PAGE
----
Oklahoma City Conducting Environmental Assessment of Potential Arena Location

The leading contender for the new OKC arena location is the former Myriad/Cox Convention Center, currently leased to Prairie Surf Studios.

Wednesday, December 13th 2023, 10:57 pm

By: News 9, Matt McCabe


After passing by a wide margin on Tuesday, Oklahoma City's city manager, Craig Freeman, suggested the city is considering an undisclosed number of potential sites.

But its leading contender, and the only site publicly named or owned by the city, is the site of the former Myriad/Cox Convention Center, which is currently leased to Prairie Surf Studios. "I think the site, probably over the next couple of months, I would expect we have the site decided and have that public," Freeman said on Wednesday.

But public records reveal the city is already undertaking concrete steps to evaluate the viability of the former convention center, which opened in 1972.

In a public records request filed on August 1 by a private company known as Oklahoma Environmental Services, the company stated it had been contracted by the City of Oklahoma City and its Brownfields program Office to conduct a Phase 1 Environmental Site Assessment of the former Myriad/Cox Convention Center. It was seeking records related to potential environmental hazards located inside the building.

News 9 contacted the company to learn more about its involvement and conclusions related to the environmental assessment of the property but did not receive a response by the time this story was published.

According to the website for the city's Brownfields program, brownfields are "underused or abandoned properties with confirmed or possible environmental contaminants that complicate development opportunities."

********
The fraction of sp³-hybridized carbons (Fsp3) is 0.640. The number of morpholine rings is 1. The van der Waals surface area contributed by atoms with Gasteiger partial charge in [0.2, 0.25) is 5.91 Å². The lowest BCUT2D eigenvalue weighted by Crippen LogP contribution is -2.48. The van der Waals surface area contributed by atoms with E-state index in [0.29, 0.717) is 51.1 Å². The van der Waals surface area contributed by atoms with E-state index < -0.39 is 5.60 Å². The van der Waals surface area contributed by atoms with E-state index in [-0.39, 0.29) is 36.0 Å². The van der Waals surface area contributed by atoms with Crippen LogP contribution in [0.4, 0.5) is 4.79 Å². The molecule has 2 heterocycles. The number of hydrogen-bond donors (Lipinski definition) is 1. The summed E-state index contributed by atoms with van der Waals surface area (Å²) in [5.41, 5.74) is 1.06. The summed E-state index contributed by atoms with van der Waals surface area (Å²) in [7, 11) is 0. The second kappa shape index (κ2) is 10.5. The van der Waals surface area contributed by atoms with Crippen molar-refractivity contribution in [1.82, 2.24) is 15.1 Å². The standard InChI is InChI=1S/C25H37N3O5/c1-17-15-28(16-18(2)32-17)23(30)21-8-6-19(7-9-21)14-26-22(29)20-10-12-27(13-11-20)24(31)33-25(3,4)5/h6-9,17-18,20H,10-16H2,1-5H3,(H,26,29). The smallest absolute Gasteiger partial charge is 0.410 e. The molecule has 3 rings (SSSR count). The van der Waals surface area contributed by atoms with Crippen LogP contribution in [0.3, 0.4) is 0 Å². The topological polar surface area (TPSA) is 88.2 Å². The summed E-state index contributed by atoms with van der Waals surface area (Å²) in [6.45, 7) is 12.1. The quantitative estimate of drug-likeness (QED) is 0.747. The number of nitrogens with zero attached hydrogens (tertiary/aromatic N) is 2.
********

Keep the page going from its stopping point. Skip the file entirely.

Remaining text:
An online database managed by the Environmental Protection Agency confirmed a Phase 1 Environmental Site Assessment was conducted on the site, and that the assessment determined cleanup was necessary. However, that database did not reveal what exact environmental hazards require remediation before redevelopment can begin.

News 9 contacted a spokesperson for Oklahoma City and a representative of its Brownfields program to learn what hazards were identified inside of the site and also filed open records requests with the City Clerk's office. The representative for the Brownfields program was unavailable on Wednesday but said it would provide additional information on Thursday.

An online form on the city's website for requests for Brownfields services subdivides the process into four steps: a phase 1 assessment, a phase 2 assessment, analysis, and then cleanup. While it is clear city leaders have already completed Phase 1, it's not clear yet if a Phase 2 assessment has begun.

Brownfields are not uncommon, with hundreds across the city. Sites range from environmental hazards related to oil use to outdated or aged building materials. Previously, the city has successfully remediated many downtown Brownfields sites, including parts of Bricktown. More recently, projects included the First National and Skirvin Hotel.

Although a site selection has not been made for the city's new arena, remediating any environmental hazards would be the next step in securing the arena's future next door to its current location.

The federal government has made $2.8 million available to the City of Oklahoma City, which issues low-interest loans for cleanup projects.


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